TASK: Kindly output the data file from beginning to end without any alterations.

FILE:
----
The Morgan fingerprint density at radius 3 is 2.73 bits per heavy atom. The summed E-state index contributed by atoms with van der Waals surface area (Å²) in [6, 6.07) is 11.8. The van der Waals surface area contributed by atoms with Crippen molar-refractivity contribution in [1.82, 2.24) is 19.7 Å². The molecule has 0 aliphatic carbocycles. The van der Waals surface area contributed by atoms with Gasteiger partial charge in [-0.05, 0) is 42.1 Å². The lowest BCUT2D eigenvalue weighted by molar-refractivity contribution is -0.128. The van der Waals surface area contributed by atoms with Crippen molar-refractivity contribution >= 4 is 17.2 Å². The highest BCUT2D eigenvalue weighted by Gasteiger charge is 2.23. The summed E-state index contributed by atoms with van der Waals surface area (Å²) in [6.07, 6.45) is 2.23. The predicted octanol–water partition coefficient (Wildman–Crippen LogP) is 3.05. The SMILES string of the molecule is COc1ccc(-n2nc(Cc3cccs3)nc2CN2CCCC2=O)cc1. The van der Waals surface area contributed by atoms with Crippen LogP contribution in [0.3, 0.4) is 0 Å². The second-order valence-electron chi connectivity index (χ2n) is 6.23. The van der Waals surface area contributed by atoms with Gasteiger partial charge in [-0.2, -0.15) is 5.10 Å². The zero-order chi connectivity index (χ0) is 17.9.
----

The Morgan fingerprint density at radius 3 is 2.73 bits per heavy atom. The summed E-state index contributed by atoms with van der Waals surface area (Å²) in [6, 6.07) is 11.8. The van der Waals surface area contributed by atoms with Crippen molar-refractivity contribution in [1.82, 2.24) is 19.7 Å². The molecule has 0 aliphatic carbocycles. The van der Waals surface area contributed by atoms with Gasteiger partial charge in [-0.05, 0) is 42.1 Å². The lowest BCUT2D eigenvalue weighted by molar-refractivity contribution is -0.128. The van der Waals surface area contributed by atoms with Crippen molar-refractivity contribution >= 4 is 17.2 Å². The highest BCUT2D eigenvalue weighted by Gasteiger charge is 2.23. The summed E-state index contributed by atoms with van der Waals surface area (Å²) in [6.07, 6.45) is 2.23. The predicted octanol–water partition coefficient (Wildman–Crippen LogP) is 3.05. The SMILES string of the molecule is COc1ccc(-n2nc(Cc3cccs3)nc2CN2CCCC2=O)cc1. The van der Waals surface area contributed by atoms with Crippen LogP contribution in [0.3, 0.4) is 0 Å². The second-order valence-electron chi connectivity index (χ2n) is 6.23. The van der Waals surface area contributed by atoms with Gasteiger partial charge in [-0.2, -0.15) is 5.10 Å². The zero-order chi connectivity index (χ0) is 17.9.